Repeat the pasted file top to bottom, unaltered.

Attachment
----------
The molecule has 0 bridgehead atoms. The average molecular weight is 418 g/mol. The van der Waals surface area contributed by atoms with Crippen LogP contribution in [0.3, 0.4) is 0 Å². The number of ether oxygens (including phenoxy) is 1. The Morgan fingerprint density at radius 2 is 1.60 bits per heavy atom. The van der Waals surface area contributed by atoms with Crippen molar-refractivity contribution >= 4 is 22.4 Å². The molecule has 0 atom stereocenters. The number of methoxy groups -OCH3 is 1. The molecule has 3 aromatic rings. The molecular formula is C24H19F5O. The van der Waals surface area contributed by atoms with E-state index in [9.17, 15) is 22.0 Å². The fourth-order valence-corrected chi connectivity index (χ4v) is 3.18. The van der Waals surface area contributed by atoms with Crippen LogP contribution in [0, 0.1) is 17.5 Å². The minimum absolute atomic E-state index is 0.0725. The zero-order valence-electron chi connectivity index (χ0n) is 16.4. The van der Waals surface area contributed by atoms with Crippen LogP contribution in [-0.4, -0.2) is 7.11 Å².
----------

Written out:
The molecule has 0 bridgehead atoms. The average molecular weight is 418 g/mol. The van der Waals surface area contributed by atoms with Crippen LogP contribution in [0.3, 0.4) is 0 Å². The number of ether oxygens (including phenoxy) is 1. The Morgan fingerprint density at radius 2 is 1.60 bits per heavy atom. The van der Waals surface area contributed by atoms with Crippen molar-refractivity contribution >= 4 is 22.4 Å². The molecule has 0 atom stereocenters. The number of methoxy groups -OCH3 is 1. The molecule has 3 aromatic rings. The molecular formula is C24H19F5O. The van der Waals surface area contributed by atoms with E-state index in [9.17, 15) is 22.0 Å². The fourth-order valence-corrected chi connectivity index (χ4v) is 3.18. The van der Waals surface area contributed by atoms with Crippen LogP contribution in [0, 0.1) is 17.5 Å². The minimum absolute atomic E-state index is 0.0725. The zero-order valence-electron chi connectivity index (χ0n) is 16.4. The van der Waals surface area contributed by atoms with Crippen LogP contribution in [-0.4, -0.2) is 7.11 Å².